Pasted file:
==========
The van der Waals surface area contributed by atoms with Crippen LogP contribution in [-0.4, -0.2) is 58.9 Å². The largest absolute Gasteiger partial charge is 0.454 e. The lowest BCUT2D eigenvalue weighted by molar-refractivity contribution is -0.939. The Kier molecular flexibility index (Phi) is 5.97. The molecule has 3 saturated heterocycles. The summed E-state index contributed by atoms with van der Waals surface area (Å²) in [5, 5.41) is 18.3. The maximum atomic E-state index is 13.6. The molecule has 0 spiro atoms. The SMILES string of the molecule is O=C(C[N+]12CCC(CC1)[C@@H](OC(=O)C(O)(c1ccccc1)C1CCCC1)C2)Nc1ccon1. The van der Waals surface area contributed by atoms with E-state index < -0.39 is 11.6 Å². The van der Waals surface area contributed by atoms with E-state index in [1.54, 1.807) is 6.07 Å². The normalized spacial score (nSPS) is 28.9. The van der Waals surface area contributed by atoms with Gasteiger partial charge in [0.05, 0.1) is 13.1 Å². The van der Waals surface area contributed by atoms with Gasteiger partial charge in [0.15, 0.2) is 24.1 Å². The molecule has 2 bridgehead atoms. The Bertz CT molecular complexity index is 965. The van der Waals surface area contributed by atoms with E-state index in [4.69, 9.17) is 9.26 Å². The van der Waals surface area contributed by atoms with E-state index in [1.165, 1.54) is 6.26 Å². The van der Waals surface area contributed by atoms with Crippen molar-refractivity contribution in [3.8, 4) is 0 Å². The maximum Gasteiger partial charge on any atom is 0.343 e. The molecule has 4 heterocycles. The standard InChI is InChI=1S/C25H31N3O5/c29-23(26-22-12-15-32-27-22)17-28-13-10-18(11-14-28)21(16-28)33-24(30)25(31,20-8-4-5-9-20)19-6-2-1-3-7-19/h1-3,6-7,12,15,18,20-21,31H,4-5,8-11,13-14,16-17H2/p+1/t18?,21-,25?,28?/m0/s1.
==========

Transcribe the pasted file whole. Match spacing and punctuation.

The van der Waals surface area contributed by atoms with Crippen LogP contribution in [-0.4, -0.2) is 58.9 Å². The largest absolute Gasteiger partial charge is 0.454 e. The lowest BCUT2D eigenvalue weighted by molar-refractivity contribution is -0.939. The Kier molecular flexibility index (Phi) is 5.97. The molecule has 3 saturated heterocycles. The summed E-state index contributed by atoms with van der Waals surface area (Å²) in [5, 5.41) is 18.3. The maximum atomic E-state index is 13.6. The molecule has 0 spiro atoms. The SMILES string of the molecule is O=C(C[N+]12CCC(CC1)[C@@H](OC(=O)C(O)(c1ccccc1)C1CCCC1)C2)Nc1ccon1. The van der Waals surface area contributed by atoms with E-state index < -0.39 is 11.6 Å². The van der Waals surface area contributed by atoms with E-state index in [1.54, 1.807) is 6.07 Å². The normalized spacial score (nSPS) is 28.9. The van der Waals surface area contributed by atoms with Gasteiger partial charge in [0.05, 0.1) is 13.1 Å². The van der Waals surface area contributed by atoms with Gasteiger partial charge in [0.15, 0.2) is 24.1 Å². The molecule has 2 bridgehead atoms. The Bertz CT molecular complexity index is 965. The van der Waals surface area contributed by atoms with E-state index in [4.69, 9.17) is 9.26 Å². The van der Waals surface area contributed by atoms with E-state index in [1.165, 1.54) is 6.26 Å². The van der Waals surface area contributed by atoms with Crippen molar-refractivity contribution in [3.8, 4) is 0 Å². The maximum Gasteiger partial charge on any atom is 0.343 e. The molecule has 4 heterocycles. The standard InChI is InChI=1S/C25H31N3O5/c29-23(26-22-12-15-32-27-22)17-28-13-10-18(11-14-28)21(16-28)33-24(30)25(31,20-8-4-5-9-20)19-6-2-1-3-7-19/h1-3,6-7,12,15,18,20-21,31H,4-5,8-11,13-14,16-17H2/p+1/t18?,21-,25?,28?/m0/s1.